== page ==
گزارش کوتاهی در مورد اثرات یک بسته درمان خود مدیریتی بر روی رفتار کلیشه ای
|کد مقاله||سال انتشار||مقاله انگلیسی||ترجمه فارسی||تعداد کلمات|
|29590||2009||7 صفحه PDF||سفارش دهید||محاسبه نشده|
Publisher : Elsevier - Science Direct (الزویر - ساینس دایرکت)
Journal : Research in Autism Spectrum Disorders, Volume 3, Issue 3, July–September 2009, Pages 695–701
We evaluated the effects of a self-management treatment package (SMTP) on the stereotypic behavior of an adolescent with Pervasive Developmental Disorder-Not Otherwise Specified (PDD-NOS). Latency to stereotypy was systematically increased in the training setting (academic) and the effectiveness of the SMTP was evaluated within a multiple-probe design across three generalization settings (vocational, meal/snack, leisure). Intervals were systematically increased from 3 min 30 s to 15 min in the training setting. Reinforcement was contingent on the absence of vocal and motor stereotypy for a prescribed interval within a differential reinforcement of the omission of behavior (DRO) paradigm. Following training, increases in latency to stereotypy were observed across generalization settings. Participant interview responses indicated social validity of the SMTP. Results are discussed with respect to possible mechanisms responsible for self-management behavior.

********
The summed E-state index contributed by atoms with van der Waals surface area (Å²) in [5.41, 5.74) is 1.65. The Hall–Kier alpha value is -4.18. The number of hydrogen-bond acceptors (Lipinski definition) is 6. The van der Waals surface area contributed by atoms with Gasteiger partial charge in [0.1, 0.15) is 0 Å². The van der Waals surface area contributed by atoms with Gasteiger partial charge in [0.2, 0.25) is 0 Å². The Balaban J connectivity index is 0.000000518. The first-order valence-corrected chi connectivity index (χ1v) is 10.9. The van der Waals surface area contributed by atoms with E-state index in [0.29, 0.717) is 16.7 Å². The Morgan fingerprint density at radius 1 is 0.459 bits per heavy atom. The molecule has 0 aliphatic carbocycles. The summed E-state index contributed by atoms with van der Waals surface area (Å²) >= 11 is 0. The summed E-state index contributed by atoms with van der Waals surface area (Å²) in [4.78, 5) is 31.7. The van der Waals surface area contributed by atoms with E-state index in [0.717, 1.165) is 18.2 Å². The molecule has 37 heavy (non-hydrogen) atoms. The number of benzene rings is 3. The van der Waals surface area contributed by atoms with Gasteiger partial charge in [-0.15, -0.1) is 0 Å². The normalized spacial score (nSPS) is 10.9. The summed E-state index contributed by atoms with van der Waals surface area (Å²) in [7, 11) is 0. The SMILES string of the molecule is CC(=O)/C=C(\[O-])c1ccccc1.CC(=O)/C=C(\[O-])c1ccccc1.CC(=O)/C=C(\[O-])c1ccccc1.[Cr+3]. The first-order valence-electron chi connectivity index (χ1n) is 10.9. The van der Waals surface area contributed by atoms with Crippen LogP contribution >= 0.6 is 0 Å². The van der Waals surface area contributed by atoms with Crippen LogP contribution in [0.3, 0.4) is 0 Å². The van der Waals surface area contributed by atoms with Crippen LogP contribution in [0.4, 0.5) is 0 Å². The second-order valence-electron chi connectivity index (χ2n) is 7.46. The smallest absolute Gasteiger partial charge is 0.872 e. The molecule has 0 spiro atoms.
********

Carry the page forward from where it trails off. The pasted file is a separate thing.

Self-management (SM) has been defined as the “personal and systematic application of behavior change strategies that result in the desired modification of one's own behavior” (Heward, 1987) and more broadly as “everything a person does to influence his or her own behavior” (Browder & Shapiro, 1985). A meta-analysis of SM procedures designed for behavior increase suggests the efficacy of SM procedures for individuals with autism (Lee, Simpson, & Shogren, 2007), including self-recording (recording one's own behavioral data), self-reinforcement (delivering reinforcement contingent on one's own behavior), and self-monitoring (operating devices that provide discriminative stimuli for one's own behavior). SM procedures have been successfully applied for the improvement of a variety of target behaviors for many individuals, including those with autism spectrum disorders (ASD) striving to increase independence from adults in support roles. Behaviors increased via SM procedures in this population have included academic behavior (Callahan & Rademacher, 1999), activity transitions (Newman et al., 1995), self-care (Lee, Poston, & Poston, 2007; Pierce & Schreibman, 1994), and social behavior (Koegel & Frea, 1993; Koegel & Koegel, 1990; Reinecke, Newman, & Meinberg, 1999; Stahmer & Schreibman, 1992). Behaviors for decrease have included stereotypy (Koegel & Koegel, 1990; Koegel, Koegel, Hurley, & Frea, 1992; Pierce & Schreibman, 1994; Stahmer & Schreibman, 1992) and disruptive behaviors (Lee, Poston, & Poston, 2007; Mancina, Tankersley, Kamps, Kravits, & Parrett, 2000). A wide variety of materials have been used for these purposes such as paper and pencil (Callahan & Rademacher, 1999; Koegel & Koegel, 1990; Lee, Poston, & Poston, 2007; Stahmer & Schreibman, 1992), stickers (Koegel & Koegel, 1990), tokens (Newman et al., 1995), wrist counters (Koegel et al., 1992), and rings on a dowel rod (Mace, Shapiro, West, Campbell, & Altman, 1986). Auditory stimuli have been used to signal the onset of self-recording or reinforcement delivery (Koegel & Koegel, 1990; Pierce & Schreibman, 1994). A limited number of studies have evaluated the effectiveness of SM procedures outside of the training setting. Stahmer and Schreibman (1992) demonstrated generalization of appropriate play skills outside of the original training setting in the absence of SM materials and treatment providers, while other studies have demonstrated successful generalization to additional settings (Koegel & Koegel, 1990; Koegel et al., 1992; Morrison, Kamps, Garcia, & Parker, 2001) and additional behaviors (Koegel & Frea, 1993; Pierce & Schreibman, 1994) via the continued application of SM procedures. Despite agreement in the literature on the effectiveness of SM procedures generally, the mechanisms responsible for behavior change remain largely unknown, specifically the differential effects of self-management components on behavior. Accuracy of self-recording, for example, has been found not to be pre-requisite for behavior change in the desired direction (e.g., Newman et al., 1995 and Reinecke et al., 1999). Mancina et al. (2000) reduced the stereotypic behavior of a 12-year-old girl with autism, applying self-management techniques in multiple-baseline design across tasks, finding accuracy of self-recording unrelated to reduction in stereotypy. The following research questions were posed in the current study, in light of the existing research on generalization and SM procedures in adolescents with autism spectrum disorders (ASD): First, could a small interval of the absence of stereotypy reinforced on a differential reinforcement of the omission of behavior (DRO) schedule be systematically increased to a socially significant level and generalized across settings? Second, could the participant independently implement the entire treatment package, including self-monitoring (in this investigation, starting the timer on a wristwatch and stopping the timer if stereotypy occurred) and self-reinforcement (pouring himself Diet Coke™ at the end of an interval without stereotypy)? Finally, would the participant consider this treatment package to be socially valid?